a strong town naturally blends housing styles at many different price points.
This can be accomplished with several tactics:
- Remove distortions in the federal mortgage market which favor the creation of single-family homes while discouraging any other housing style. (We explored this concept in depth in a series of articles in February 2016.)
- Encourage small-scale incremental development to empower local residents and increase community wealth.
- Adjust zoning laws to allow for more choices within the marketplace.
A recent Newsweek article on urbanism is chock-full of nonsense.
One historic home at a time, St. Paul, MN is demonstrating how a critical mass of Strong Citizens can be an incredible asset to a troubled area, and how local government can play a constructive role in the incremental revitalization of such an area.
Read our most popular content from Housing Week.
The changes in our neighborhoods go far beyond a simple response to what homebuyers and renters wanted. In fact, governments at all levels implemented policies that effectively outlawed the kinds of traditional neighborhoods that Americans had lived in for generations.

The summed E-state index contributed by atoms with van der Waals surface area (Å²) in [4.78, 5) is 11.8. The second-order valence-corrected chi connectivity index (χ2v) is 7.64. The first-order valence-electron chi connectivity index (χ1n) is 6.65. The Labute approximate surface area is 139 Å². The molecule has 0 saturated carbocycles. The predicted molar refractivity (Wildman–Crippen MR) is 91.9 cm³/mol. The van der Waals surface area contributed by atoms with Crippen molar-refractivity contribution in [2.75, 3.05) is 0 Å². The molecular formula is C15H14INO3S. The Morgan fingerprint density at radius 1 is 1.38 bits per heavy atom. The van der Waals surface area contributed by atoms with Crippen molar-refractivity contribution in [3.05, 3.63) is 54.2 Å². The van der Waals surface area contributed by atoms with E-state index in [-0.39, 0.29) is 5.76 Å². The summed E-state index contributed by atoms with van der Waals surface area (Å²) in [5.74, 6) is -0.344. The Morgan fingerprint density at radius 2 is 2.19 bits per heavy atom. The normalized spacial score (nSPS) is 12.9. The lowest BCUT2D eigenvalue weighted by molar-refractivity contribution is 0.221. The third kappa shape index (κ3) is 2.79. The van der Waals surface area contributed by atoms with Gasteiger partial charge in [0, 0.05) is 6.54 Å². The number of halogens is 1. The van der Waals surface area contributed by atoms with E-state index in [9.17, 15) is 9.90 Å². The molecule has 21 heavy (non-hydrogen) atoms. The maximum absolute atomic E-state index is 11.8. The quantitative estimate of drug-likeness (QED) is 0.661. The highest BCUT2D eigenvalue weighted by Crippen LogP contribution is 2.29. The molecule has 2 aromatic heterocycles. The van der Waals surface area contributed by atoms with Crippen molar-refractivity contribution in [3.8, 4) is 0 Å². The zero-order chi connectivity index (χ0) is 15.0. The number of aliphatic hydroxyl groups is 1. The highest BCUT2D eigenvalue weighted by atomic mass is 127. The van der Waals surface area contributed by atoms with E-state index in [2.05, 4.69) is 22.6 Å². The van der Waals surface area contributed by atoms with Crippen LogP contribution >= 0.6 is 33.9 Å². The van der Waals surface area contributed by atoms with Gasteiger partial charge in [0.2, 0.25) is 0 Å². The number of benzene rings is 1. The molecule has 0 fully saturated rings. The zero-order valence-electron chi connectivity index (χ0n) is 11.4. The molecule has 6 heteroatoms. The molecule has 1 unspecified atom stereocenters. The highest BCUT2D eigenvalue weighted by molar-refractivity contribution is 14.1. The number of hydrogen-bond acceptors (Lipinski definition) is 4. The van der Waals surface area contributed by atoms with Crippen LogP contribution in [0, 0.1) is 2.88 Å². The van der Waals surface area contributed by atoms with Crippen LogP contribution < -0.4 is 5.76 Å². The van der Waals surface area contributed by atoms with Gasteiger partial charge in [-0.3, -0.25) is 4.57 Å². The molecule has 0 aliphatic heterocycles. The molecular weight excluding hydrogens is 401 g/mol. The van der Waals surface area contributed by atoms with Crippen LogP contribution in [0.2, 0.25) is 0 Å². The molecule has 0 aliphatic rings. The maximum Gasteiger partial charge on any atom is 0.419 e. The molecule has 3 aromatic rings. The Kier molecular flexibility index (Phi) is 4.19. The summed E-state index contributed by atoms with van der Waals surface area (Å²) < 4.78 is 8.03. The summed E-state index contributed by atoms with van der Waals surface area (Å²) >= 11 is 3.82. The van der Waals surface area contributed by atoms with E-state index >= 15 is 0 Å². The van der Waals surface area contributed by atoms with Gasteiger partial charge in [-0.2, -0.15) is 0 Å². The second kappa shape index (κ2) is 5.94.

While the most common image of poverty is a high-rise public housing project, in fact many of America’s poor live in the very type of neighborhood where investment is impeded by current financing regulations.
Life in the exurban fallout zones of the housing crisis is precarious. Overbuilt and half empty, many suburbs will never climb out of debt and decline. Federal housing policies put them in this place.
Federal loan programs do not support the mixed-use, multi-family development essential to these communities.
Development is not meeting the demand for walkable neighborhoods.
Eliminating arbitrary commercial caps -- or at least relaxing them -- along with some other modest changes to mitigate risk would expand opportunity and investment at no cost to taxpayers.
This week, we turn our attention toward federal housing policy and the way it distorts the market. If you're frustrated about the lack of choice in housing, issues of affordability, gentrification and blight, you're going to want to pay attention this week.
When you don't know how to deal with something, destroy it. That's the strategy Baltimore and several other major cities have employed in the face of thousands of vacant homes.
What will happen to stagnant, poorly aging neighborhoods that are neither verdant and exclusive like the most desirable suburbs, nor vibrant and urbane like rapidly gentrifying city centers? They might actually be a sweet spot at an affordable price.